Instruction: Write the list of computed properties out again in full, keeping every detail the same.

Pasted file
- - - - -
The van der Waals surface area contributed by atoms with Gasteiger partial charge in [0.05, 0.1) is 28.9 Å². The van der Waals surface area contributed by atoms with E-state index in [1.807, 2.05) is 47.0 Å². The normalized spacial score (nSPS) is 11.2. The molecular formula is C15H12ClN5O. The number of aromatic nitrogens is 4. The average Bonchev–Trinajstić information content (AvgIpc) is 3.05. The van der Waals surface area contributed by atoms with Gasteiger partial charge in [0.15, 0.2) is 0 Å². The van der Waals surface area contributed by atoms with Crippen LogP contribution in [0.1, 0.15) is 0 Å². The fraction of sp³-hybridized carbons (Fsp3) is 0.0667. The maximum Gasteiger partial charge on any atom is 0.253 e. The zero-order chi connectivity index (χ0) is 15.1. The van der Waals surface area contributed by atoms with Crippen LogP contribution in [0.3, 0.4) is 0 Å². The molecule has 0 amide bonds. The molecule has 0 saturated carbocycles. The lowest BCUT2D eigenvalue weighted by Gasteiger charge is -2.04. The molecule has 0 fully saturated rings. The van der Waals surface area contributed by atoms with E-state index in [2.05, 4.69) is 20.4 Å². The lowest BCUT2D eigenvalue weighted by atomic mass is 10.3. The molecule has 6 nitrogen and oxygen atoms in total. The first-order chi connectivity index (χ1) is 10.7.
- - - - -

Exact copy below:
The van der Waals surface area contributed by atoms with Gasteiger partial charge in [0.05, 0.1) is 28.9 Å². The van der Waals surface area contributed by atoms with E-state index in [1.807, 2.05) is 47.0 Å². The normalized spacial score (nSPS) is 11.2. The molecular formula is C15H12ClN5O. The number of aromatic nitrogens is 4. The average Bonchev–Trinajstić information content (AvgIpc) is 3.05. The van der Waals surface area contributed by atoms with Gasteiger partial charge in [0.15, 0.2) is 0 Å². The van der Waals surface area contributed by atoms with Crippen LogP contribution in [0.1, 0.15) is 0 Å². The fraction of sp³-hybridized carbons (Fsp3) is 0.0667. The maximum Gasteiger partial charge on any atom is 0.253 e. The zero-order chi connectivity index (χ0) is 15.1. The van der Waals surface area contributed by atoms with Crippen LogP contribution in [0.3, 0.4) is 0 Å². The molecule has 0 amide bonds. The molecule has 0 saturated carbocycles. The lowest BCUT2D eigenvalue weighted by Gasteiger charge is -2.04. The molecule has 0 fully saturated rings. The van der Waals surface area contributed by atoms with E-state index in [2.05, 4.69) is 20.4 Å². The lowest BCUT2D eigenvalue weighted by atomic mass is 10.3. The molecule has 6 nitrogen and oxygen atoms in total. The first-order chi connectivity index (χ1) is 10.7.